Highest mileage running week since February!!!

Last week I ran a feeble total of 8 miles due to what felt like the beginnings of a plantar fasciitis flare up and maybe a *touch* of injury paranoia. I’m just so sick of getting injured so I’m trying to stick to the mindset that it’s better to overreact and get ahead of any aches.

I took 3 days completely off running and then did an easy test run on Sunday. Everything felt fine so I was able to do the group run I’d planned on Monday (free club tech t-shirts! Free beer! Runner talk! Oh yeaaaaa). 

That felt fine so I just kept running and somehow ended up running every day this week. I alternated long and short days, but never felt any pain, or enough fatigue to feel like I needed an off day. I plan to take one after tomorrow’s group run, but making it over a week without HAVING to take a day off felt amazing!

I finished this week up with a 10 kilometer run through a snowy, windy morning.  

After adding up the miles, I realized that, at 26 miles, this has been my highest mileage week/first week over 20 miles since the last week in February, and my 10k long run was my longest run since the first week of 2015!   

 Time sure flies when you’re injured 😛 


Slowing down

A recent run with my running buddy made me realize that maybe if I don’t want to keep getting hurt, I need to slow the heck down. Instead of doing my ‘easy’ runs at 7:30 pace, I should be doing them around 8:30 pace to let my legs recover and prevent unnecessary strain on my calves, feet, etc. on my recovery days.

Luckily, with my recent move to an elevation of 8500+ feet, anything faster than 8:30 pace feels like death, and the breathtaking (ha ha) scenery forces me to slow down and enjoy the view.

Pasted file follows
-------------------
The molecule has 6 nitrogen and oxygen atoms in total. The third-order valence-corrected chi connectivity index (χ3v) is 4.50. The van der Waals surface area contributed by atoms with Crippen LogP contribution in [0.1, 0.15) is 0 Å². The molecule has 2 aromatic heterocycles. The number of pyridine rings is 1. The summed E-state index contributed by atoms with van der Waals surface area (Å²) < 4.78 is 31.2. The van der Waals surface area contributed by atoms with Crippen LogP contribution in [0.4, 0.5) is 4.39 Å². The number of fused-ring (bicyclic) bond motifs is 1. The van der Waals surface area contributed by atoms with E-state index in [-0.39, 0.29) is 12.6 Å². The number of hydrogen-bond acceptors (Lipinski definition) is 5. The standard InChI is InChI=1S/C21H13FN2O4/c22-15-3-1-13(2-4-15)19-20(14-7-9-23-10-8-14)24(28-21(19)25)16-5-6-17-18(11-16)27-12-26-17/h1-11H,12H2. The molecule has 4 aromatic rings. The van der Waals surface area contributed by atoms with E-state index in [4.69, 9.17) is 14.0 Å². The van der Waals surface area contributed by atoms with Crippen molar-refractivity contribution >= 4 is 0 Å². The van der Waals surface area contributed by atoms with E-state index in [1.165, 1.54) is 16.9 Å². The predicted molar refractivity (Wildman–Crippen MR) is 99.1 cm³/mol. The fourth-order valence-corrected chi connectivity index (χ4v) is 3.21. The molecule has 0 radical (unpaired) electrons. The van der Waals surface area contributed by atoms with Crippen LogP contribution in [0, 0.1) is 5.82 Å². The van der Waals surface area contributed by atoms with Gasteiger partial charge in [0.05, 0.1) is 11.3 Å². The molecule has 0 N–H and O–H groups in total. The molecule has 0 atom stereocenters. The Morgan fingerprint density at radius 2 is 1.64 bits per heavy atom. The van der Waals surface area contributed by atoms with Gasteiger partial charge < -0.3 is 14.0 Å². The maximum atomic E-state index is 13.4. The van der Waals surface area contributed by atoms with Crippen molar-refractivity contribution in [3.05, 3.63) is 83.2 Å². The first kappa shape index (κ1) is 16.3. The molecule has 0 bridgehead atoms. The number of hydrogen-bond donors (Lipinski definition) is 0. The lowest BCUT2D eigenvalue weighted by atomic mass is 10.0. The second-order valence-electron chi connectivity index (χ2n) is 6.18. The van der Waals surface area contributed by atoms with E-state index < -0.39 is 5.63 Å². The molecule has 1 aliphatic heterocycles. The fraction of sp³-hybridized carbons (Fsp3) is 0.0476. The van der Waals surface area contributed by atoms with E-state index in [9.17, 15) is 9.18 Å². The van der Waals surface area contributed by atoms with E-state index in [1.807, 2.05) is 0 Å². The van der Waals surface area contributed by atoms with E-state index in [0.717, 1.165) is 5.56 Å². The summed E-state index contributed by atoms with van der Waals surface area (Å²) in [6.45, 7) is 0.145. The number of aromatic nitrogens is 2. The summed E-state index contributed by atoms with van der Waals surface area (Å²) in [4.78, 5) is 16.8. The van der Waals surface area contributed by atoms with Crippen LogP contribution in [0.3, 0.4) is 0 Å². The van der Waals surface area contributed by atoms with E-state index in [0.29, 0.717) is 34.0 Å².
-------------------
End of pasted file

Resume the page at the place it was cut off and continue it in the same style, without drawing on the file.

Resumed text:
So far (3 short runs) my calf and foot have both been feeling better than they did a few weeks ago when I tried to come back by running my normal, up-tempo “recovery” pace. I’m planning to utilize my GPS to check my pace and keep it smart and controlled as I gradually build up my mileage.

Argh…the calf is back :(

I’m back to what feels like square one with the injured calf 😦

Realistically, it’s much better (no cramping!) but still frustrating, as it suddenly re-emerged without any obvious provocation. No big hills, no speed work, nothing crazy with mileage….

Since this week is already crazy with all the packing and moving I’ve decided to just let my calf rest – no running, light rehab exercises, and some kinesiotape for support (“mildly effective” for some measures, according to a 2012 review summarized here).

I hope someone got that reference :P

I wear tape now. Tape is cool…

Unfortunately, the inability to run, and complete lack of time/motivation for cross-training, is coinciding with a high general stress level and I am feeling the effects. I’m more than a little on edge :-/ I’m looking forward to squeezing in a few bike rides next week before I leave the warm Spring weather here, and then supplementing my cross-training with some vigorous snow-shoe exploring once I get to Colorado. Hopefully getting some endorphins back in the mix will make the daunting challenge of starting anew 6 hours away less intimidating!

Cross-training blues

I’ve been cross-training for a grand total of two days in a row now. And I’m already itching to throw on my running shoes and get out of the apartment.

I’ve been using the Nike Training Club iPhone app, which offers (sometimes annoyingly peppy) audio recordings/encouragement from an all-star cast of crazy strong women – both professional trainers and athletes – and plenty of workout variety. I’m trying to avoid plyometric style exercises, which are not the best for a healing calf, so my workouts are limited to core work, push-ups, arm waggling with the medicine ball, squats, and lunges in little tiny circles around my living room. I still get a great workout, and generally end up with totally fried muscles and a sweat-spattered living room carpet (lovely).